WASHINGTON — In a blistering report, Republican lawmakers sharply criticized Labor secretary nominee Thomas Perez over what they said was a questionable deal he brokered while serving as head of the Justice Department's Civil Rights Division.
The 63-page report, issued Sunday after months of investigation, is certain to provide fodder for Republicans seeking to challenge Perez at his Senate confirmation hearing Thursday.
The GOP lawmakers accuse Perez of misusing his power last year to persuade the city of St. Paul, Minn., to withdraw a housing discrimination case before it could be heard by the Supreme Court. In exchange, the Justice Department agreed not to intervene in two whistleblower cases against St. Paul that could have won up to $200 million for taxpayers.
Perez has defended his reason for wanting St. Paul to drop its case, telling investigators that he feared an adverse ruling from the Supreme Court would jeopardize the government's use of statistics to win housing discrimination cases. The Justice Department also says Perez got proper clearance and made the deal in the best interests of the nation.
But Republicans say the deal was dubious, that Perez misled senior officials about his intentions, and that he tried to cover up the true reason for his decision not to intervene in the whistleblower cases.
"This offer was inappropriate and potentially violated Perez's duty of loyalty to his client, the United States," said the report from Iowa Sen. Charles Grassley, California Rep. Darrell Issa and Virginia Rep. Bob Goodlatte.
Issa is chairman of the House Oversight Committee, while Goodlatte heads the House Judiciary Committee. Grassley is top Republican on the Senate Judiciary Committee.
Top Democrats on the House Oversight Committee issued their own report on the investigation Sunday, writing that Perez "acted professionally to advance the interests of civil rights and effectively combat the scourge of housing discrimination."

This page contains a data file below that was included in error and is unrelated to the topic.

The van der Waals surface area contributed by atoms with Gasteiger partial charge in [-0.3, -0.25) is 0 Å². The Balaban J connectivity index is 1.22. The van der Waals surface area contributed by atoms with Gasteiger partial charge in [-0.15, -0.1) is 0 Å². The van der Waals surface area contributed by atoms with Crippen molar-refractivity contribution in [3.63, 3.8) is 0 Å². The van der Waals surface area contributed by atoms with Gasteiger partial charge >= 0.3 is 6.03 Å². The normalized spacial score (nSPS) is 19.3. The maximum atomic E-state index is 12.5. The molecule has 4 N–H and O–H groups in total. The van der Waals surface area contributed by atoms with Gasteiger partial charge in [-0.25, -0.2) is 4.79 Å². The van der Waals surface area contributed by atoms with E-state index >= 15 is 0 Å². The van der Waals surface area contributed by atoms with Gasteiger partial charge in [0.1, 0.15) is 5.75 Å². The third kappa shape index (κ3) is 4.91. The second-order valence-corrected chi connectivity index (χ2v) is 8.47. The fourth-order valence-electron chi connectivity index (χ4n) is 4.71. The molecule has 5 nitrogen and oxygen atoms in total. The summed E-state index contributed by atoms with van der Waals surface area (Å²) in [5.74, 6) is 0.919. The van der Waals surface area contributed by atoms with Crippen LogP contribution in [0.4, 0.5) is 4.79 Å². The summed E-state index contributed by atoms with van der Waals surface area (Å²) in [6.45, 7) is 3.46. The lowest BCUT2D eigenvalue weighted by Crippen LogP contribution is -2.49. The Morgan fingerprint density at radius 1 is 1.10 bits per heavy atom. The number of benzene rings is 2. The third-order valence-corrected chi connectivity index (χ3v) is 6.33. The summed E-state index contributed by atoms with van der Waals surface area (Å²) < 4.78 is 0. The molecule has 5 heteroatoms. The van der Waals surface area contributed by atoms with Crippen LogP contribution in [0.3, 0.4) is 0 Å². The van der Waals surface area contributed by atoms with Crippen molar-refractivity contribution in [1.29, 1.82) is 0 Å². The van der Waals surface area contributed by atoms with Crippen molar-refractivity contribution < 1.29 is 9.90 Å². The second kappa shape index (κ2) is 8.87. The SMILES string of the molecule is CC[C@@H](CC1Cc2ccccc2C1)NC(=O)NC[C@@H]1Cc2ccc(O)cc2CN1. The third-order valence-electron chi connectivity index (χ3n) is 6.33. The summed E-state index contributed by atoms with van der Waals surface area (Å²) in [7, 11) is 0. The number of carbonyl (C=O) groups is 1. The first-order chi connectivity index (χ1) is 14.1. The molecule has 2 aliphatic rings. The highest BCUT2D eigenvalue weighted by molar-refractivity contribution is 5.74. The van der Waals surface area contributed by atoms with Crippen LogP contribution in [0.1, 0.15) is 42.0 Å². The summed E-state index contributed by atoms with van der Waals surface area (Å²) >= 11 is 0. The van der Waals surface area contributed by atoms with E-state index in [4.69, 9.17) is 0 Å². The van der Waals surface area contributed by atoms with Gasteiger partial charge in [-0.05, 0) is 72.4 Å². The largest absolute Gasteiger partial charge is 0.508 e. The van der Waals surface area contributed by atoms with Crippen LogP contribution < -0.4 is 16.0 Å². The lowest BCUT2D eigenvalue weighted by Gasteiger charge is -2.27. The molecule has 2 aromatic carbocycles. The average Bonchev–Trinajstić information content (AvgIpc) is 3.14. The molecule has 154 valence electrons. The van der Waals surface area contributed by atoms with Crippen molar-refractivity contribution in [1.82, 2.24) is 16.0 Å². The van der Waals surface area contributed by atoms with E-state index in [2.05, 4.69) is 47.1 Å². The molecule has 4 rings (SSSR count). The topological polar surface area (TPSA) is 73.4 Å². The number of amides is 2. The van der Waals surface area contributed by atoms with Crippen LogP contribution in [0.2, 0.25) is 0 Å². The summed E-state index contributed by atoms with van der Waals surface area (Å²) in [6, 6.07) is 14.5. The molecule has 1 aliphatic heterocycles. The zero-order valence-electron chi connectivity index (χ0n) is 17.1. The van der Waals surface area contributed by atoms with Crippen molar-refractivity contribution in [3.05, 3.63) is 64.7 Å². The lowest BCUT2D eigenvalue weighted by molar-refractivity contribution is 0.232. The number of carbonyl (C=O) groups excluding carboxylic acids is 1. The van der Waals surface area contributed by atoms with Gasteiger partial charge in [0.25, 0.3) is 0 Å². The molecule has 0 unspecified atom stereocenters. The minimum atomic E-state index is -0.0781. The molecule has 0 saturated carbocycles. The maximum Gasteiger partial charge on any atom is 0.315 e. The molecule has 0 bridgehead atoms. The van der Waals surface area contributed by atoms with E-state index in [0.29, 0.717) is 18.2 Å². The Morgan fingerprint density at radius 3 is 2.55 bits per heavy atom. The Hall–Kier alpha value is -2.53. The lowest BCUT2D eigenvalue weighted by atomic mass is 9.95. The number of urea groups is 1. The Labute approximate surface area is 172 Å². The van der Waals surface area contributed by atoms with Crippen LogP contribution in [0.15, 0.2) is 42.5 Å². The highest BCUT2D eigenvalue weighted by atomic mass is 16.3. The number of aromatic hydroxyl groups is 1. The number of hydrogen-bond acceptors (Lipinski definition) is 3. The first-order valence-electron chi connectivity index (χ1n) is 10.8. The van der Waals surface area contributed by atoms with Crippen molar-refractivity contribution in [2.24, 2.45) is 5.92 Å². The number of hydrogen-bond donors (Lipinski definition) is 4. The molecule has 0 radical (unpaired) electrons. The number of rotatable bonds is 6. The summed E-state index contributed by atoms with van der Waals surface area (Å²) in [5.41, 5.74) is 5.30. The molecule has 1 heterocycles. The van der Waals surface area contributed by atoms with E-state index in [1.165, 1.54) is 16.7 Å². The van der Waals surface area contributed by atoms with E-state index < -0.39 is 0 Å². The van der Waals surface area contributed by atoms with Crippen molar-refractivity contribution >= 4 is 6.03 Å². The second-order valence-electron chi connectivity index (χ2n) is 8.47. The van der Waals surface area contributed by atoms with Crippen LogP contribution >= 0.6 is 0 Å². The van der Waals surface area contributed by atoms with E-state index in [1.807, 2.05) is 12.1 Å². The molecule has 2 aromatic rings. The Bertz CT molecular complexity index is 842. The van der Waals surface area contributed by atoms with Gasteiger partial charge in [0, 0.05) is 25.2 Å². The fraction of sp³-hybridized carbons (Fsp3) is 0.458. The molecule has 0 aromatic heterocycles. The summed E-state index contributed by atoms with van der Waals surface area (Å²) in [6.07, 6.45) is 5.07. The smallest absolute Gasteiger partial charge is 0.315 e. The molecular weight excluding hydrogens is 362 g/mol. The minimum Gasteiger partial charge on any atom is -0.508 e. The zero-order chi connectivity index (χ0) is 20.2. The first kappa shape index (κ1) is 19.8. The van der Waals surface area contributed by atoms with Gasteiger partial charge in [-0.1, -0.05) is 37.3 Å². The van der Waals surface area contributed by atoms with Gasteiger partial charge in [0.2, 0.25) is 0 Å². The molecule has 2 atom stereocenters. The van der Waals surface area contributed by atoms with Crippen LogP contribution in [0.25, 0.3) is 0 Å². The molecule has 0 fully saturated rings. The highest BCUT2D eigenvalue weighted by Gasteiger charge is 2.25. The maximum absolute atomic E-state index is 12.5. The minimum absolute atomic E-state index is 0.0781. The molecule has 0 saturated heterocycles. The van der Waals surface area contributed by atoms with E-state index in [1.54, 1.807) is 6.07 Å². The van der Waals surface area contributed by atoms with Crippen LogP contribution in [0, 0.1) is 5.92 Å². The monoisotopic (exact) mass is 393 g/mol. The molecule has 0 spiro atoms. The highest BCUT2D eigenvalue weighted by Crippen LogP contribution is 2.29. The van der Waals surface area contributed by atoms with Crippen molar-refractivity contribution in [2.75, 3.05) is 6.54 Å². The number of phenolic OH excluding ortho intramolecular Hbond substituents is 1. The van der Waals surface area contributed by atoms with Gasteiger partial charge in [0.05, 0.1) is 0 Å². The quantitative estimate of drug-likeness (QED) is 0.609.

The Justice Department also defended Perez in a statement, saying litigation decisions made by the department "were in the best interests of the United States and were consistent with the department's legal, ethical and professional responsibility obligations."
"In resolving False Claims Act matters, the Department has broad discretion to consider legal, factual and policy factors," the statement said. "The decision to decline to intervene in these cases followed an examination of such factors and permitted the relators to continue to pursue their claims against the city."
The Republican report cites documents that suggest Perez's decision frustrated and confused career attorneys at Justice who initially wanted to join the whistleblower cases against St. Paul. These attorneys described the department's change of heart as "weirdness," ''ridiculous" and a case of "cover your head pingpong."
The report also quotes the handwritten notes from one Justice lawyer who wrote after a January 2012 conference call: "Message from Perez. When you are working on memos make sure you don't talk about Sup. Ct. case."
But Democrats claim Perez was up front about using the strategy and cleared it with ethics and professional responsibility officials before it was finalized. Associate Attorney General Tom Perrelli told investigators it was common Justice Department practice to encourage parties not to pursue Supreme Court cases with poor fact patterns that could lead to adverse national interests.
"Instead of identifying inappropriate conduct by Mr. Perez, it appears that the accusations against him are part of a broader political campaign to undermine the legal safeguards against discrimination that Mr. Perez was protecting," said the staff memo issued Sunday by Rep. Elijah Cummings, top Democrat on the House Oversight Committee, and Rep. John Conyers, top Democrat on the House Judiciary Committee.
Federal law allows whistleblower cases alleging misuse of public funds to be brought by private parties. If they win, they can keep a percentage of the proceeds while the government gets the rest. The Justice Department intervenes in about 22 percent of federal whistleblower lawsuits, a move that can give the case a better chance of winning. The department has recovered more than $13 billion from such cases over the past four years, according to Justice Department statistics.
After the Justice Department declined to join the whistleblower cases against St. Paul, one of them was later dismissed. The second is still being litigated by a private plaintiff.